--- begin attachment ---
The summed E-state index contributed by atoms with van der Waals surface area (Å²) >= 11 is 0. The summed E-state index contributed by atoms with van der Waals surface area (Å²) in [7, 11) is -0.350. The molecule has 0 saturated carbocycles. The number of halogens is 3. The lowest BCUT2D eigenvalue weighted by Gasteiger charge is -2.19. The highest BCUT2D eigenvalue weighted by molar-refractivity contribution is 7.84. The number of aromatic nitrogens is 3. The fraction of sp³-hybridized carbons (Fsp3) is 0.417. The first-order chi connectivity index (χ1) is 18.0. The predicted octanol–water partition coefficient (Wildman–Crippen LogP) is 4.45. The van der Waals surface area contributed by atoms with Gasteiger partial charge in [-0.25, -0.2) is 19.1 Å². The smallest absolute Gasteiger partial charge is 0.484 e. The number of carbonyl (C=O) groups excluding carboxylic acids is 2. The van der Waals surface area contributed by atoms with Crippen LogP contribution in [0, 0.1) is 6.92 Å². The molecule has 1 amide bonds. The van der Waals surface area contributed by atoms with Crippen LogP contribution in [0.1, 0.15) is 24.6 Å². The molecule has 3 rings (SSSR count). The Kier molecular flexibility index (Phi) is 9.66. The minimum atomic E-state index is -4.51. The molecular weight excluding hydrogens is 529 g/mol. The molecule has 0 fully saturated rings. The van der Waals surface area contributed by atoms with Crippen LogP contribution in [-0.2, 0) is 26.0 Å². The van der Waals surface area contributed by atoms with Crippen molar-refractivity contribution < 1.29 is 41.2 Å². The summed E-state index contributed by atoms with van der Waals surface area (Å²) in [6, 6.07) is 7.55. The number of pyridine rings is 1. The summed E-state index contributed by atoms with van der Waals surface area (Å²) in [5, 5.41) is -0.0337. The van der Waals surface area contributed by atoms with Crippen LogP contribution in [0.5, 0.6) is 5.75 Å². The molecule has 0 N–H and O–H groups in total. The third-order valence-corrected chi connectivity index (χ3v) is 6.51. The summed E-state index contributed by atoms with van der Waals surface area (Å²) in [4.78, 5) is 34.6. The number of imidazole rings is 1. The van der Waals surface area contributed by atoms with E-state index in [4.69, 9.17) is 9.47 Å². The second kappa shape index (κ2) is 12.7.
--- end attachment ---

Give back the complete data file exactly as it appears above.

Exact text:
The summed E-state index contributed by atoms with van der Waals surface area (Å²) >= 11 is 0. The summed E-state index contributed by atoms with van der Waals surface area (Å²) in [7, 11) is -0.350. The molecule has 0 saturated carbocycles. The number of halogens is 3. The lowest BCUT2D eigenvalue weighted by Gasteiger charge is -2.19. The highest BCUT2D eigenvalue weighted by molar-refractivity contribution is 7.84. The number of aromatic nitrogens is 3. The fraction of sp³-hybridized carbons (Fsp3) is 0.417. The first-order chi connectivity index (χ1) is 18.0. The predicted octanol–water partition coefficient (Wildman–Crippen LogP) is 4.45. The van der Waals surface area contributed by atoms with Gasteiger partial charge in [-0.25, -0.2) is 19.1 Å². The smallest absolute Gasteiger partial charge is 0.484 e. The number of carbonyl (C=O) groups excluding carboxylic acids is 2. The van der Waals surface area contributed by atoms with Crippen LogP contribution in [0, 0.1) is 6.92 Å². The molecule has 1 amide bonds. The van der Waals surface area contributed by atoms with Crippen LogP contribution in [0.1, 0.15) is 24.6 Å². The molecule has 3 rings (SSSR count). The Kier molecular flexibility index (Phi) is 9.66. The minimum atomic E-state index is -4.51. The molecular weight excluding hydrogens is 529 g/mol. The molecule has 0 fully saturated rings. The van der Waals surface area contributed by atoms with Crippen LogP contribution in [-0.2, 0) is 26.0 Å². The van der Waals surface area contributed by atoms with Crippen molar-refractivity contribution < 1.29 is 41.2 Å². The summed E-state index contributed by atoms with van der Waals surface area (Å²) in [6, 6.07) is 7.55. The number of pyridine rings is 1. The summed E-state index contributed by atoms with van der Waals surface area (Å²) in [5, 5.41) is -0.0337. The van der Waals surface area contributed by atoms with Crippen LogP contribution in [0.5, 0.6) is 5.75 Å². The molecule has 0 N–H and O–H groups in total. The third-order valence-corrected chi connectivity index (χ3v) is 6.51. The summed E-state index contributed by atoms with van der Waals surface area (Å²) in [4.78, 5) is 34.6. The number of imidazole rings is 1. The van der Waals surface area contributed by atoms with E-state index in [4.69, 9.17) is 9.47 Å². The second kappa shape index (κ2) is 12.7.